As an instructor what are your legal requirements? This module gives an overview of the legal requirements for ensuring equality and accessibility in digital and face to face learning in higher education. This module will provide you with information on how to:
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Throughout the various modules, we’ve used the terms “equality” and “equity”. ”
Equality” generally means treating everyone the same way and “equity” means giving everyone what they need to be successful. Human rights laws protect the right to “equality”. The courts have interpreted this right broadly, recognizing that people may need to be treated differently to gain access to the same opportunities as others.
Since this module focuses on legal requirements for ensuring accessibility, “equality” will be used in this broad sense.
Students with disabilities have the legal right to equality in higher education. Professors and course instructors have some legal obligations to ensure that students with disabilities can access education on an equal footing with their peers.
Quebec’s Charter of Human Rights and Freedoms protects the right to equality of people with disabilities and prohibits discrimination on the basis of disability. Instead of using the term “disability”, the Charter uses the outdated term “handicap”.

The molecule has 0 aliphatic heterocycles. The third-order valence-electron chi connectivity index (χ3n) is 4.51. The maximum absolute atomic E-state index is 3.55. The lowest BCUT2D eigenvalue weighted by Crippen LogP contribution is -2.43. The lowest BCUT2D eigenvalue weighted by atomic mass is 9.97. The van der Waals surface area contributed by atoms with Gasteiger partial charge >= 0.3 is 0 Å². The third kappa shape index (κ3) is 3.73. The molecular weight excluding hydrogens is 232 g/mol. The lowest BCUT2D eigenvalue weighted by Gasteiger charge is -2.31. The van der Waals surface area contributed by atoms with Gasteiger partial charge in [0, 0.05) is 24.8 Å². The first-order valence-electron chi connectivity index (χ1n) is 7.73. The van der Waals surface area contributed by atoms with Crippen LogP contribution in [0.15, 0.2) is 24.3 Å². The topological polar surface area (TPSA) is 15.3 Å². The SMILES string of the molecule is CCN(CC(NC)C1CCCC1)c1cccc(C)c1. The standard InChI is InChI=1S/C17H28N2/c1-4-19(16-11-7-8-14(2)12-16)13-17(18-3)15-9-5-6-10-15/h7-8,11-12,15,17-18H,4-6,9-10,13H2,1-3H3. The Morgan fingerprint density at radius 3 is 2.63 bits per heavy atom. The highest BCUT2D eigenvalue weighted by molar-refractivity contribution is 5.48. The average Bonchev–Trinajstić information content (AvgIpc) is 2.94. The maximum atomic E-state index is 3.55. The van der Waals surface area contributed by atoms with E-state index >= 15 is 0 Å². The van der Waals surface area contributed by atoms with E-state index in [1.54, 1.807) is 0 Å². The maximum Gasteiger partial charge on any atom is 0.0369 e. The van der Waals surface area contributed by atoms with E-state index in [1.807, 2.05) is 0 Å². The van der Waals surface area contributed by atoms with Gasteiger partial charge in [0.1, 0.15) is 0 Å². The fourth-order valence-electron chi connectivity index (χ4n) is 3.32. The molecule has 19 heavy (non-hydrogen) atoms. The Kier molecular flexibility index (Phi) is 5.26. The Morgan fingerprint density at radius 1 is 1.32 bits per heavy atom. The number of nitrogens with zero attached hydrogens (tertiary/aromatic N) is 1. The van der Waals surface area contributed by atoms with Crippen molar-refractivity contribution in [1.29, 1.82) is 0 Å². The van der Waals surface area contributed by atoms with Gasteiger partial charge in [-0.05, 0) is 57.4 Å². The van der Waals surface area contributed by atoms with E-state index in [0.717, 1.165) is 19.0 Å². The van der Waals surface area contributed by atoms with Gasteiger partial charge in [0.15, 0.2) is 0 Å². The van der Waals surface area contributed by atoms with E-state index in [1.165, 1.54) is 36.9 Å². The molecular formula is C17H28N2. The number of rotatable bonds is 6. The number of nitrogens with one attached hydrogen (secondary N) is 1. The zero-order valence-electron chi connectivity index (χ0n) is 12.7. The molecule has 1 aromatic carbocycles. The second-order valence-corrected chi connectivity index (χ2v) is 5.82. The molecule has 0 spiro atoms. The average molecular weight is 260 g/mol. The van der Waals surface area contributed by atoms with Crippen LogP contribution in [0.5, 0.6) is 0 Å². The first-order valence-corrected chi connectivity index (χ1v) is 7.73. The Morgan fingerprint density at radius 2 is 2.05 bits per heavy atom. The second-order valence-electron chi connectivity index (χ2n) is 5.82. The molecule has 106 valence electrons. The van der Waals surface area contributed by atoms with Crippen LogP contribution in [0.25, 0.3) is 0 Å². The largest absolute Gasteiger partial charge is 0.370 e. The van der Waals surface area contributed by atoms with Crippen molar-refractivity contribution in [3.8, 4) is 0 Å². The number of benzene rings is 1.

Article 10 of the Charter states that
“Every person has a right to full and equal recognition and exercise of his human rights and freedoms, without distinction, exclusion or preference based on […] a handicap or the use of any means to palliate a handicap.”
“Means to palliate a handicap” can include using a wheelchair or other type of mobility aid, communicating using sign language, or being accompanied by a guide dog or service dog. In digital environments, this could include using screen reading software or magnifiers, or being able to navigate with keystrokes.
What is Discrimination?
Discrimination is when a distinction, exclusion or preference nullifies or impairs the right to equality. Discrimination exists when an action imposes a unique burden, obligation or disadvantage on a person with a disability, or limits their access to opportunities and benefits that are available to others. Discrimination does not have to be intentional. Even if a policy isn’t aimed at excluding students with disabilities, it can still be considered discriminatory if it has the effect of excluding those students.
The law recognizes that treating everyone exactly the same way can sometimes create inequality. For example, a rule requiring all students to complete an exam within 3 hours may end up penalizing some students with learning disabilities who require more time to read and process information.